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Religious

Who Is God?

“Instead, desire first and foremost God’s kingdom and God’s righteousness, 
and all these things will be given to you as well.”
Matthew 6:33 (Common English Bible)
            I don’t find many sermons today on the sovereignty of God, that five dollar word that simply asks, “Who is God?” It is an important question. As any good question will do, the question gives birth to a host of other questions: Who owns the earth? Who rules our hearts? To whom does our first allegiance belong? These are the urgent questions for our day. They are the questions that frame the political, economic and ethical conversations we are drawn into on a regular basis. I am, therefore, grateful that the other day I discovered a gem among my library, a sermon by J. Wallace Hamilton: “Who Goes There?”[i]Though it was preached sometime in the 1950’s, it retains a crisp and clear presentation of that great question and solicits our faithful response. 
            Wallace offers a persuasive argument that there is present today a practical atheism in our nation, a denial of placing God and God’s purposes first in our lives. Some will announce a conviction, “nation first,” while other voices will clamor, “team first” or “family first.” What about God? The first step for addressing the unsettledness of our nation, suggests Wallace, is spiritual; returning God to the center of our lives. The way we think and the values that shape our lives are rooted and nourished by the gods to which we give our lives. And nothing will end well for us, or as a nation, until we get the center right. Every loyalty will disappoint us until we give our highest loyalty to God.
            What this means in terms of practical action reaches into every area of our lives. There must be a resolve against the segmentation of our lives; the separation of business, family and the religious dimension. Some years ago, a politician spoke rather harshly about some political comments made by the Pope, arguing that the he should leave politics to the politicians. If the Pope is representative of God’s claims and purposes in the world, there is no area that is off-limits, especially politics. With God at the center, our responsibility is to answer every question as it arises on the basis of God’s sovereignty; on the basis of what God would have us do.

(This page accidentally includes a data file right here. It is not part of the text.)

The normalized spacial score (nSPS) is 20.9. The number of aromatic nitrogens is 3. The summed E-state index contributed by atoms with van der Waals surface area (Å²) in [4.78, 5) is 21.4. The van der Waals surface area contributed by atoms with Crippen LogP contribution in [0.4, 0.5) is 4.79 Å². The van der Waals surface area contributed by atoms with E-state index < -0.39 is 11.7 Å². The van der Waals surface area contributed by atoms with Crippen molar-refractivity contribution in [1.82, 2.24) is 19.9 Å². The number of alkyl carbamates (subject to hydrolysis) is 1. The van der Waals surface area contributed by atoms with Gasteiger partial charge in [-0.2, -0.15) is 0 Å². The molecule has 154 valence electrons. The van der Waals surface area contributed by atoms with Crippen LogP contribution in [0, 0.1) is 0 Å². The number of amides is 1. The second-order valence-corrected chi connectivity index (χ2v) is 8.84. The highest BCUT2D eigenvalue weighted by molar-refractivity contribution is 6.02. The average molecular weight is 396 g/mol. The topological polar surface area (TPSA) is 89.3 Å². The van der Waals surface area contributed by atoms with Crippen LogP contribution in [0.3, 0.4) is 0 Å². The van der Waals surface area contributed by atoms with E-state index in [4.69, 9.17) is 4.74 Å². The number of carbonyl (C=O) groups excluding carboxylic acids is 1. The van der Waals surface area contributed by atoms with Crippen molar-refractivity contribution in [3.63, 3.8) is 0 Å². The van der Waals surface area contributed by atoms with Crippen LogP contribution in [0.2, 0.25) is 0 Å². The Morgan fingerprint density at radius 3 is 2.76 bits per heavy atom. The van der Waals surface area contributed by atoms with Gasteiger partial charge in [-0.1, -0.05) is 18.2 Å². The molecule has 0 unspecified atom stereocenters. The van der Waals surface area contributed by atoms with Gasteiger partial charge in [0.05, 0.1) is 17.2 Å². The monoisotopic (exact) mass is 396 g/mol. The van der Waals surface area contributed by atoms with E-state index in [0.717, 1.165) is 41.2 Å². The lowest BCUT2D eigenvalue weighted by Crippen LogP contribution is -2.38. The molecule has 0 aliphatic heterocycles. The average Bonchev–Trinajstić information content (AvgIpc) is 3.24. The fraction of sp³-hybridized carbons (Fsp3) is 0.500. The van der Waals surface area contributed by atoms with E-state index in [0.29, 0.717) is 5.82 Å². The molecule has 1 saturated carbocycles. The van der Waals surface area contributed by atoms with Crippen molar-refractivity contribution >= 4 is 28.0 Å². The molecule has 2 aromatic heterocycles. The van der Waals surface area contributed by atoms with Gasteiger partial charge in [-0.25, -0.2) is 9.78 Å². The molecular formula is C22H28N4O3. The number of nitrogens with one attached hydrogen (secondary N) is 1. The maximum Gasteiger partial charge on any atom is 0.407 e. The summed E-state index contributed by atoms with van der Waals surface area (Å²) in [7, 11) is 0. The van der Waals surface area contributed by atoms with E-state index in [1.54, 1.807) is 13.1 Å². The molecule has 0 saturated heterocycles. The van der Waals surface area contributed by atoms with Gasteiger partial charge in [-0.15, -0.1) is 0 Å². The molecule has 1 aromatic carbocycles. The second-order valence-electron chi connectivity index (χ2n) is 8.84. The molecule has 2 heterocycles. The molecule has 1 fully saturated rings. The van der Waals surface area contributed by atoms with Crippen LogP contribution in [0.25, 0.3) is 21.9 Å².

Among the great sins is the notion that the world is ours; that we are free to do with the world what we will. That notion simply doesn’t square with scripture. The world isn’t ours to serve our needs and do with as we please. That is the great lie that stands in the way of an authentic embrace of the sovereignty of God. Who owns the earth? That answer all depends upon the god that is at the center. The question of God’s sovereignty eventually comes home to each of us. To place God at the center may require a new mind and a new birth. But for those who return God to the center, it is a tremendous experience.
Joy,        
           


[i] J. Wallace Hamilton, “The Sovereignty of God,” Who Goes There: What and Where Is God? (Westwood, New Jersey: Fleming H. Revell Company, MCMLVIII), p. 35-47.

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